Jayanta Shaw
Former Reuter's Photojournalist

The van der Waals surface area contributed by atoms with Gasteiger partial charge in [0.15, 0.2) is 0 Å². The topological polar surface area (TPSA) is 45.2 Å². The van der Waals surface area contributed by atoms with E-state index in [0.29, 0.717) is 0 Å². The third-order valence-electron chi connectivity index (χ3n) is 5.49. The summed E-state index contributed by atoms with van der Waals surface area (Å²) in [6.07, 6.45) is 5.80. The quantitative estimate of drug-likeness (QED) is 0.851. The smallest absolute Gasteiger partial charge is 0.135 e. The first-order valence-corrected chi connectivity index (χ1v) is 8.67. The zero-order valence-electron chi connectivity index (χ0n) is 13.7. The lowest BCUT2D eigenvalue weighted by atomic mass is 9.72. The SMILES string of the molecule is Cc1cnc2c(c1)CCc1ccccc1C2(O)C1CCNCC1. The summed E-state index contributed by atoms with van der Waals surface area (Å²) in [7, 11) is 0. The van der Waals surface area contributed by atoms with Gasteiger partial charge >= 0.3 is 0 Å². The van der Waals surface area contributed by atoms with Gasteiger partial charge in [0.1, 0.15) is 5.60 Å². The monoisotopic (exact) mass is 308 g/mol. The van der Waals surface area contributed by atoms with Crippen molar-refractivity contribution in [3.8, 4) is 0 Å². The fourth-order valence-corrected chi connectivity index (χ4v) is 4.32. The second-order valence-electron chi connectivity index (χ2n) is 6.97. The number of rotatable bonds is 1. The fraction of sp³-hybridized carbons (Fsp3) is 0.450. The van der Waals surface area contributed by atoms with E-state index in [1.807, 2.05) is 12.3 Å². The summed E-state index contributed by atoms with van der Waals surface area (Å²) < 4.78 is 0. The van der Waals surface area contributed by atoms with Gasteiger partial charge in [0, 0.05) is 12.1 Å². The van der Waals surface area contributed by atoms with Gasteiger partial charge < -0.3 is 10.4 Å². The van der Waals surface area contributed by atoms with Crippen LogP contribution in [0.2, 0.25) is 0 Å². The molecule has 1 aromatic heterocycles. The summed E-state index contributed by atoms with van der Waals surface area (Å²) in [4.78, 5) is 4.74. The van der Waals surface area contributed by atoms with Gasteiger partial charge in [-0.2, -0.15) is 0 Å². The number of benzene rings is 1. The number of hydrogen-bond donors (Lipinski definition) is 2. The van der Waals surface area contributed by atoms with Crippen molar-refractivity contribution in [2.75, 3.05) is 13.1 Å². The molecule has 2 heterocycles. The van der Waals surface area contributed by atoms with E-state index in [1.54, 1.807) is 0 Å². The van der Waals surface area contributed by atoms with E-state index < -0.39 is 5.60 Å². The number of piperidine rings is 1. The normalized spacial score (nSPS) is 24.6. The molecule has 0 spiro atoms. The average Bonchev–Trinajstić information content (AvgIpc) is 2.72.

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In India, and perhaps in India alone, any congregation of great humanity defies all possible stratification. Instead, it would be an undefinable milieu of diversity: diverse cultures, languages, social castes and sub-castes, culinary preferences, economic classes, political beliefs, moral codes, and any other classification you could imagine. That is also the reason why you may hope to obtain a whiff of a semblance of the spirit of India by journeying to such a pilgrimage. Kumbha Melas are surely among the most dazzling examples of this mind-boggling diversity, that can never be reduced to statistics. What is a Kumbha Mela? Kumbha literally means a pitcher. Mela is a fair. In simplified terms, the most important of these fairs are organized at four places, where, the legend says, amrita, the immortality-nectar, was spilled from its pitcher. It is possible to read reality in this legend if we reflect for a moment that all the four major Kumbha Melas are held on the banks of great rivers: the Ganga, in Haridwar, the confluence of the Ganga, the Yamuna and (the now invisible) Saraswati in Allahabad, the Godavari in Nashik and the Shipra in Ujjain. The amrita waters of these great rivers have sustained a tumultuous humanity along their banks for millennia, never bothering to find out to what religion, what caste or language or belief they belong. The nectar is for all. It is to partake of this nectar that millions gather on the banks of these rivers, on certain dates, and take a symbolic dip in their waters as the Sun rises.
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